keep them alive."
Alive and well. With the type of hand-clapping,
foot-stomping, soul-soaring singing and dancing that
Sounds of Blackness is known for instigating, it wo '
be no exaggeration to proclaim that the dead willf'
awakened and everyone and everything from a single
leaf to an inanimate stone will strain to feel even a
slither of the joy that will rock Hill Auditorium on
Monday night.

volunteer services held in celebration of the birthday of "Martin Luther King." Also, Sounds of Blackness will
the slain civil rights legend. Co-presented by the perform songs from their upcoming album, "Time for
University Musical Society and the Office of Academic Healing" (Perspective/A&M).
Multicultural Initiatives, "Music for Martin" will take "'Music for Martin' will feature our debut perfor-

'Relic' turns out to be a piece of trash

By Julia Shih
Daily Arts Writer
Remember how back in grade
school, there was always that kid on the
playground who was so moronic that
nobody paid any attention to him? This
same disregard
should be given to
"The Relic," the R
village idiot of I
motion pictures.
We should have
expected that At
something was
wrong with the film when its release
date was pushed back by months. But
as the opening date grew near, and the
chaotic trailers promised an exciting
new heart-pounding sci-fi thriller, no
one really realized just how bad it
would be.
Right off the bat, the filmmakers get
themselves in trouble by confusing the
hell out of the audience. The movie
opens up with an erratically-shot pagan
ceremony in Brazil. Somehow, this
leads to scenes of a frantic man search-
ing for a crate on a cargo boat, and then
finally the camera settles on the Natural
Museum of History in Chicago. There
are no segues between these shots,
causing us to become completely lost

Sho

less than five minutes into the movie.
The plot is basically this: Something
that was in one of those crates is killing
people at the museum. The police, led
by Lieutenant Vincent D'Agosta (Tom
Sizemore), think that they are searching
_ _ _ for a serial killer
who happens to
V I E WI have the amazing
The Relic ability to tear the
heads off of bod-
ies. Meanwhile,
>wcase and Briarwood museum researcher
Margo Green
(Penelope Ann Miller) is making dis-
coveries on her own as to what the thing
is that is slaughtering people. Soon, the
two are trapped in the museum with the
beast, and are forced to fight for sur-
vival.
As if the plot weren't thin enough,
director Peter Hyams stretches what
could easily have been a decent half-
hour "Tales From the Crypt" episode
into a two-hour-long feature film. He
does this by adding extra scenes of the
monster jumping out at people and
weak plot twists that only succeed in
making this movie more ridiculous.
Even the title of the movie is irrele-
vant to the story. The supposedly impor-
tant relic is merely an object that was

found in another crate. It has nothing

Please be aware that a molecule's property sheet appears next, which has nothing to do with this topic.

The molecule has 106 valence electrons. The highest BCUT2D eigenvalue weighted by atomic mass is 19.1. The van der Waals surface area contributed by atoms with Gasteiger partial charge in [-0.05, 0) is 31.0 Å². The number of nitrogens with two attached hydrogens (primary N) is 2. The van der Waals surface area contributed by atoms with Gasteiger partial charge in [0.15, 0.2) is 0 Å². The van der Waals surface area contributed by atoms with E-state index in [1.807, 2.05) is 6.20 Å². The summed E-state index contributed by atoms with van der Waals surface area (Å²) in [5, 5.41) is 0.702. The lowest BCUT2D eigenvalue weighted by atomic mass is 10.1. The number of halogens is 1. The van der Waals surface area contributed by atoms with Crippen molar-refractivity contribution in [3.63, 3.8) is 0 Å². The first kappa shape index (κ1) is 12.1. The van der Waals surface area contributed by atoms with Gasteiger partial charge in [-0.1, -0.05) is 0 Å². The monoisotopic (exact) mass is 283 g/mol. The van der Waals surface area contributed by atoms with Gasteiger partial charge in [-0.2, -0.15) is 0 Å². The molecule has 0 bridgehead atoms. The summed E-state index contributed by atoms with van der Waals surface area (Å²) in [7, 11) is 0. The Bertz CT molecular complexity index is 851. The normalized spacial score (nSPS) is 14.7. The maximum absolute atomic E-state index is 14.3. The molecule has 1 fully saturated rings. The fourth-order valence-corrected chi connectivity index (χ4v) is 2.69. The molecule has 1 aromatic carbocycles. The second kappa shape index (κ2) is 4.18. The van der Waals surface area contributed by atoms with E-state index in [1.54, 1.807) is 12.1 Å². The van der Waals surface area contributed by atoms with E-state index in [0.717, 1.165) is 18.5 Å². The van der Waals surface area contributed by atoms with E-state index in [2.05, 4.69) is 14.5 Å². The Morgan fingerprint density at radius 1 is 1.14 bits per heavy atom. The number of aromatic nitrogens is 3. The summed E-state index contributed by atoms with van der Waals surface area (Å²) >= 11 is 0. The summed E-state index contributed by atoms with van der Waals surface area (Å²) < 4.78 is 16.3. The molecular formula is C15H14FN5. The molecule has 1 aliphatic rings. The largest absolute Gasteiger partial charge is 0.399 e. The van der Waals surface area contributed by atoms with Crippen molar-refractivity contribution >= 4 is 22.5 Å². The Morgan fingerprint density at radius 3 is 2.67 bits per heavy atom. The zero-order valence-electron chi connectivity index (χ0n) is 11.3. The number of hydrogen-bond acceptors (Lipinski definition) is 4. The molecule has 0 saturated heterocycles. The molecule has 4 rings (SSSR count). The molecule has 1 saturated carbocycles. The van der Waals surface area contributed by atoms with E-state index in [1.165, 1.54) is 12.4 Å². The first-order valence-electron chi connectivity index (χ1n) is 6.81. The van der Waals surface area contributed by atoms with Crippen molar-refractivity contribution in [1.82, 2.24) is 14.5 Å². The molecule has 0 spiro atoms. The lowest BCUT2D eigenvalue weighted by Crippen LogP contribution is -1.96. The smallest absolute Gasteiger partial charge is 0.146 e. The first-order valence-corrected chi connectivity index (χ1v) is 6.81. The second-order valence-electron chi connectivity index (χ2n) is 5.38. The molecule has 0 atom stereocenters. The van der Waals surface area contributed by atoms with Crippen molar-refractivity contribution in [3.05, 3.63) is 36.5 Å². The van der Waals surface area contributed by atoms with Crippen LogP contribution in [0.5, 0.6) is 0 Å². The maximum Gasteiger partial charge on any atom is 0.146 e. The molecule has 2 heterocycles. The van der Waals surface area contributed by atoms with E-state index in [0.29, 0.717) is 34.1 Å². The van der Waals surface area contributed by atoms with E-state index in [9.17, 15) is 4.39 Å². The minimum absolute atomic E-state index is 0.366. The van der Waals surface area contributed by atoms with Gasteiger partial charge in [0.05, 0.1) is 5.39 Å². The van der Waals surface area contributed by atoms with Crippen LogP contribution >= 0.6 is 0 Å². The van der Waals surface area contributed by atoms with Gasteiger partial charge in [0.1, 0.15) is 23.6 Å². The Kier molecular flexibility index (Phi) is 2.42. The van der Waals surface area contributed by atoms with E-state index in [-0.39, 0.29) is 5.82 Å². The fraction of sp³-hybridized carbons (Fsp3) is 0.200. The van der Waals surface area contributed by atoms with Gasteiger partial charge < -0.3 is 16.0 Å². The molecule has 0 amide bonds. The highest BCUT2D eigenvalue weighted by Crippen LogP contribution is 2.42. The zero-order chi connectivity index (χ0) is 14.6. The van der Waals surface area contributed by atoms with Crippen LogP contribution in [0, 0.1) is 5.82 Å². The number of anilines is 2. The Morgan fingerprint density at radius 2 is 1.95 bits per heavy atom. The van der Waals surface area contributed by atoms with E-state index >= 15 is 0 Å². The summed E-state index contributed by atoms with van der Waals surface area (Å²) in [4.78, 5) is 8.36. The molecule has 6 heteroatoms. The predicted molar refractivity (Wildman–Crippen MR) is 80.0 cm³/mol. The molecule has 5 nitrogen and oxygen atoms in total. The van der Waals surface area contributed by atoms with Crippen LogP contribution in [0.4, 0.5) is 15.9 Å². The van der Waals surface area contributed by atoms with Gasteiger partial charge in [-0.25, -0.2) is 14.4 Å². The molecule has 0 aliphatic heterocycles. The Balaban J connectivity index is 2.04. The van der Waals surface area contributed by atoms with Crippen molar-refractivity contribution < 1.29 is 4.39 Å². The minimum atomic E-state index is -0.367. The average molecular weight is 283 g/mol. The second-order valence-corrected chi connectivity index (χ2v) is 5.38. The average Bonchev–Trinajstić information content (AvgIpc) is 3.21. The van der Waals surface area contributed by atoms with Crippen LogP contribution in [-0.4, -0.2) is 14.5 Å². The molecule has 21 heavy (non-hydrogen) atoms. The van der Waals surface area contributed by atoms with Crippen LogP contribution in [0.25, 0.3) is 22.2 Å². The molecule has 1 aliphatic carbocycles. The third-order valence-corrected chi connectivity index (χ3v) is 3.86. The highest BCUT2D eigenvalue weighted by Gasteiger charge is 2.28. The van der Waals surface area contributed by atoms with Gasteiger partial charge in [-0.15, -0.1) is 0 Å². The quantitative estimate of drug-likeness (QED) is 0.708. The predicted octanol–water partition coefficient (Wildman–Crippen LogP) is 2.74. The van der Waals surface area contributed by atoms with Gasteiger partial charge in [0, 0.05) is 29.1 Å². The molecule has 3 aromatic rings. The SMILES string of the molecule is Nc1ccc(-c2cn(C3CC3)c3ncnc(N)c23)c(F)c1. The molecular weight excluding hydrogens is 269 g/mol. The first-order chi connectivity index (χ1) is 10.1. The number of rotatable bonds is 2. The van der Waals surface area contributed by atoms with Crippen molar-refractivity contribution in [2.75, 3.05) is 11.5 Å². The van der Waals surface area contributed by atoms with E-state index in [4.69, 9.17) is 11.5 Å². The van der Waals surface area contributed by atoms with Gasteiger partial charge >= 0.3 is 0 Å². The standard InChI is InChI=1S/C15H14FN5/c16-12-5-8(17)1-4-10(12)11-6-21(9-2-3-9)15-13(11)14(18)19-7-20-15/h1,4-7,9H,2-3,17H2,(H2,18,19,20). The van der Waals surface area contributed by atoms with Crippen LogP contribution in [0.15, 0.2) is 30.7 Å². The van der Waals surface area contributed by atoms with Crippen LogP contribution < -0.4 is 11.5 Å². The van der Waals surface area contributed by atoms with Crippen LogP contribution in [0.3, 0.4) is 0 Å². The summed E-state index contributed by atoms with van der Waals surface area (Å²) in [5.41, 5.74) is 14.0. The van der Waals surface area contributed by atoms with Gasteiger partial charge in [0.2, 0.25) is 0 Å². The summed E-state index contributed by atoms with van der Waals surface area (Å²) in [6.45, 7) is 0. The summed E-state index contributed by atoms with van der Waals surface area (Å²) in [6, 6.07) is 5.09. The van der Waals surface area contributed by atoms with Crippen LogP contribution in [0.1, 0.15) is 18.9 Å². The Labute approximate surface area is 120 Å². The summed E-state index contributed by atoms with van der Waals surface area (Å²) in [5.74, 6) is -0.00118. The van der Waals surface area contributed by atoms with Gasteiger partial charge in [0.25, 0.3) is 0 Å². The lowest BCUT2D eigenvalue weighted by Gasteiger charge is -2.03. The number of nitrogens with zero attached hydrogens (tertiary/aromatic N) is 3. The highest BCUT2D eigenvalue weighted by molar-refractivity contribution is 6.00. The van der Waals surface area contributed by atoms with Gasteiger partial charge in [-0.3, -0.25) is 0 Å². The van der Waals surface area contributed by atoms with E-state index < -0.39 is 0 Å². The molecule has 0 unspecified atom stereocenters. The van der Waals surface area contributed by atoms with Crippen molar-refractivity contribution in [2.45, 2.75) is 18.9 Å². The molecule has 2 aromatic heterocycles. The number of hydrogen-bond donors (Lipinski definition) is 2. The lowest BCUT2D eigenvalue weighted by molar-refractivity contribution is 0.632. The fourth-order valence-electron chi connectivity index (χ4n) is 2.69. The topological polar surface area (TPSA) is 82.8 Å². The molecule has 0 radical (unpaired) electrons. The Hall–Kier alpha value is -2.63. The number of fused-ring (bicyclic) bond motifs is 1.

whatsoever to do with the plot, except
that it is thought to look like the beast
(which it doesn't). A more fitting title
for this flick would have been some-
thing like, "The Museum,' or "Museum
Predator." Or better yet, "Don't Watch
This Movie Because It Sucks."
Some questions raised by this film
are: Why would policemen who are rou-
tinely searching a building the day after
a murder do it with their guns drawn?
Why doesn't a brain-eating creature
hunt during the daytime when the muse-
um is filled with hundreds of cerebrum-
carrying visitors? And what made the
creators of this film think that they
could insult our intelligence like this?
The world may never know or care.
The film reaches a level of absolute
absurdity when the creature begins to
tear apart victims in cartoon-ish fash-
ion. The carnage no longer seems horri-
fying (if it ever did to begin with) but
more comical. This is just another way
"The Relic" cries out to not be taken
seriously.
Penelope Ann Miller, who received
top billing for.this film, is non-existent
for much of the movie, except when she
makes a silly final appearance near the
end as MacGyver.

The gem of this film by far is
Detroit-native Tom Sizemore, one of
the most under-rated actors in
Hollywood. In his first leading tole
after solid supporting performances in
"Heat" and "Devil in a Blue Dress;'
Sizemore is convincing as the tough,
hard-nosed cop, D'Agosta. Though his
character's almost irrational supersti-
tious behavior is trivial and unnecc7
sary, it doesn't detract from the fact tI'
Sizemore has proven his immense tal-
ent once again. Next time he should
choose his roles a little better.
The long-awaited presentation of the
third star of the film, the beast, is anti-
climactic. So much time and effort is
spent on keeping its appearance hidden.
But when its Ripped-Off-From-
"Predator" face is finally revealed,
many creature-feature fans may choose
this time to leave the theater in disc
pointment, if they haven't done -s
already.
Those who decide to stay will have
the satisfaction of knowing the movie
does eventually end. But that's the only
satisfaction they're going to get.
If the people who made this film had
any sense, they would have buried "The
Relic" instead of releasing it to the pub-
lic.

Tom Sizemore and Penelope Ann Miller search for a scary monster In "The Relic."